Now that you've purchased your new home, you need to familiarize yourself with the insurance policy you purchased. On the surface, it might look like one policy that protects your home and everything in it. However, your policy is more complex than that. Your insurance policy is actually comprised of several "mini policies." Each of those "mini policies" are designed to provide protection for a specific thing. Each section has specific limits and benefits. The last thing you want to do is place your policy in a drawer and forget about it. You need to read it and understand it. Here are three sections you need to understand about your home insurance policy.
Repair or Replacement
If you look at your home insurance policy, you'll notice that the first section deals with the repair or replacement of your home. This is the section that will determine how well-protected you'll be if your home is damaged or destroyed. In most cases, the coverage available to rebuild your home will be higher than what you paid for your home. That's because the coverage limit is determined by how much it would cost to rebuild your home in the current market.
If your home is damaged or destroyed, chances are good that you're going to suffer a loss of personal property as well. That's where the personal property section of your policy comes in. Your personal property coverage will replace the items you have in your home. To make sure that you receive full compensation in the event of a loss, you need to document your personal property.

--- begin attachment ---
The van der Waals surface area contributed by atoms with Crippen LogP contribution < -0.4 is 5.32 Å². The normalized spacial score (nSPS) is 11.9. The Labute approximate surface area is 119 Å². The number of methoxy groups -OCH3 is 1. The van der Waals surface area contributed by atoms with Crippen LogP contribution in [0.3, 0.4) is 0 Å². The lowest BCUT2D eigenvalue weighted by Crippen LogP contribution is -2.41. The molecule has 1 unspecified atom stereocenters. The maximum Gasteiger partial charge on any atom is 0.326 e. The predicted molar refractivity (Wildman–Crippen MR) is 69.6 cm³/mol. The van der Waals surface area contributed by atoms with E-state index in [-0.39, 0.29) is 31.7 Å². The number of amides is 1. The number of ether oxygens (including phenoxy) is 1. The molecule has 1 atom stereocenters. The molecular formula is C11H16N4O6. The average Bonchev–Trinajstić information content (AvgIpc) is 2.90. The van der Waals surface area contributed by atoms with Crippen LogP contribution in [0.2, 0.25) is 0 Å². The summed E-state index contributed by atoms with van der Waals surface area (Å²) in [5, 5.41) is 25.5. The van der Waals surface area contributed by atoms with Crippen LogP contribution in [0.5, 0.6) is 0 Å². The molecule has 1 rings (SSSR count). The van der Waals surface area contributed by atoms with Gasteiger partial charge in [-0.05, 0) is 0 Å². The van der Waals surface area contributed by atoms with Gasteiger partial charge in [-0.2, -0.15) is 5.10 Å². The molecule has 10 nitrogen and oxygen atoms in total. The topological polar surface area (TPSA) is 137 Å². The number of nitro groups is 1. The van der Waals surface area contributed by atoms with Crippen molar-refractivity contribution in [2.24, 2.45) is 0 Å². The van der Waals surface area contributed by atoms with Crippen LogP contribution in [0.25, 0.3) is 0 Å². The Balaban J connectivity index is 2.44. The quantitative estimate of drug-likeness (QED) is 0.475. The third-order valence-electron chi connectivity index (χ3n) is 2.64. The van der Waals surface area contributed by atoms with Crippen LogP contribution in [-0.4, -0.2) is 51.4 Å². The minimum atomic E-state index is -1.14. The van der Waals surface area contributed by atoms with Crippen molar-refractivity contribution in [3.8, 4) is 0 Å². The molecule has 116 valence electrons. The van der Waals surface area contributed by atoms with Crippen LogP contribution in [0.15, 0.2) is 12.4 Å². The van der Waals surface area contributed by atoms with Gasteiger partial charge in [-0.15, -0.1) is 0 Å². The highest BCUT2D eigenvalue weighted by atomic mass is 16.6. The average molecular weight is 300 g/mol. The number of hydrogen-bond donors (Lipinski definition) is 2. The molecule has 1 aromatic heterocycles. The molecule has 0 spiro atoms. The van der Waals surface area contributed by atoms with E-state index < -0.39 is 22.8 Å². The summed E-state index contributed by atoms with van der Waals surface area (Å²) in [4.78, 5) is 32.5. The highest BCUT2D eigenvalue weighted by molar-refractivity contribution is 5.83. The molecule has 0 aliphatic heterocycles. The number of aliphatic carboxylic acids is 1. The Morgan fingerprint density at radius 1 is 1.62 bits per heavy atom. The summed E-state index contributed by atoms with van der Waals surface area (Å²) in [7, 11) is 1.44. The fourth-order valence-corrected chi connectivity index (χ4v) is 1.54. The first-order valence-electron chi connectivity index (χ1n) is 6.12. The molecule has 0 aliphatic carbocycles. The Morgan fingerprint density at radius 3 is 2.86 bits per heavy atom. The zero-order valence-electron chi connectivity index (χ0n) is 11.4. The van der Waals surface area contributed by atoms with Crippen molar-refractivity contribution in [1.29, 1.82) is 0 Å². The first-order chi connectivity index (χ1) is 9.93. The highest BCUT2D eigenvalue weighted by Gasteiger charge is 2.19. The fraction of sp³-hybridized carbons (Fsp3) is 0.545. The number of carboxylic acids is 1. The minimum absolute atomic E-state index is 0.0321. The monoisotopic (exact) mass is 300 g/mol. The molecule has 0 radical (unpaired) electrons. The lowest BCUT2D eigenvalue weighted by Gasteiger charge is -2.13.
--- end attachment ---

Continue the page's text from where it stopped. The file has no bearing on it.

A good way to do that is to take videos of your home. Go room to room and videotape all of your possessions. This will allow you to document everything you own. It's also a good idea to keep receipts for any items that might be considered "big ticket" items, such as televisions or computers. This will allow you to document how much you spent on those items.
Additional Living Expenses
If you suffer a loss that makes it impossible for you to live in your home while it's being repaired, you'll need to rely on the additional living expenses portion of your policy. This section will pay for the expenses associated with being displaced from your home. For instance, the additional living expenses coverage will pay for temporary housing for you and your family, as well as any expenses associated with furnishing your temporary housing.
Now that you own a home, don't wait until it's too late to learn about your insurance coverage. By reading your policy, and understanding the information contained in it, you'll be prepared should a disaster ever strike. If you have questions about your policy, be sure to speak to your agent.
For more information, contact Clifford P Beauvais Insurance Agency or a similar organization.